The format of the second piece endeavours to reference the transition the land has gone through, from forest to ‘natural resource’ (i.e. lumber or fibre), while its variegation points to the vacillating presence and absence of western red cedar, a key cultural and ecological species in the Pacific Northwest.
108 Acres Part I: handwoven with wool, silk rayon, cotton and linen. Dyed with red alder (bark & leaves), salal, cudweed and western hemlock. 48"x108", 2016.
108 Acres Part II: handwoven with rayon and dyed with western red cedar. 6”x12’, 2016.
Filling spaces of temporary neglect,
they follow the path of disturbance,
rebuilding that which has been dismantled.
Weeds of subversion.
Each speck of dirt scraped away,
not a seed left behind.
Such small deaths.
Significant in their insignificance.
During the period between the demolition of St. Joseph’s Church and the excavation of the site (2009–2015), plant life inserted itself actively within the space. The site became host to a variety of early successional, native, naturalized and invasive species, including the escaped babies of ornamental plants and trees. These common ‘spaces of temporary neglect’ speak of our current and historical circumstances of globalization, colonization and migration, as well as of the continual reverberations of capitalism - as vegetal life inevitably follows the path of human action, revitalizing spaces of disturbance and disregard.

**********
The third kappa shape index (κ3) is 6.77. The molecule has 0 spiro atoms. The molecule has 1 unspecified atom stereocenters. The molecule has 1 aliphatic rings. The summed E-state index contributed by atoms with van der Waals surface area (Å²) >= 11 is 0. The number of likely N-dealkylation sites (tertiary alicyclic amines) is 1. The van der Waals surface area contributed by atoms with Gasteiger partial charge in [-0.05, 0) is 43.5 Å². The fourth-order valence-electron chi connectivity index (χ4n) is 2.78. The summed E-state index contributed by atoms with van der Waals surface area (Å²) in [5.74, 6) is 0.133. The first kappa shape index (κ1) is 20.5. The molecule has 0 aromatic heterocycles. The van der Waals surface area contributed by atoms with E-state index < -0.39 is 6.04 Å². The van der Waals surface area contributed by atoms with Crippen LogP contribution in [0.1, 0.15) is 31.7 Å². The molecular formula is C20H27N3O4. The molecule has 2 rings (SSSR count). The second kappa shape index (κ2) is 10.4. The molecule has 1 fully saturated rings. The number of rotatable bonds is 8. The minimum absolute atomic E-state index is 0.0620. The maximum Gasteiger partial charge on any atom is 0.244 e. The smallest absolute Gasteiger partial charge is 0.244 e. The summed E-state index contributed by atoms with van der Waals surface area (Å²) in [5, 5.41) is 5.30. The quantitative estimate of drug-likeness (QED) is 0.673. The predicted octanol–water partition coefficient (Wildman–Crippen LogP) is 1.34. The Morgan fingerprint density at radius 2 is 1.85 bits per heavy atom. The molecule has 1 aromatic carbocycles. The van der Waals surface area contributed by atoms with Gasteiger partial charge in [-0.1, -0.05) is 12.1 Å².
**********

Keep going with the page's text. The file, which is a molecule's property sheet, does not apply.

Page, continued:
The development of a single lot is a banal occurrence in our cities, an everyday thing. And yet, as I watched the excavators dig deep into the ground I was struck by the fact that these actions were revealing geological formations that have not seen light for thousands or perhaps millions of years. Each speck of dirt removed, all vestiges of vegetal life gone. Therefore, this work is in a sense a monument, or memorial, for the insignificant vegetal beings that share our urban spaces. And for the profound yet everyday interventions which humans enact upon the world. As the body of each plant is literally etched into the cloth, a textile impression of its being remains.
Handwoven with wool and silk, and dyed with colour extracted from four plants/lichen (goldenrod, American elm, staghorn sumac and hammered shield lichen). All were harvested from the former St. Joseph's Church site on Gottingen Street, Halifax, in 2015.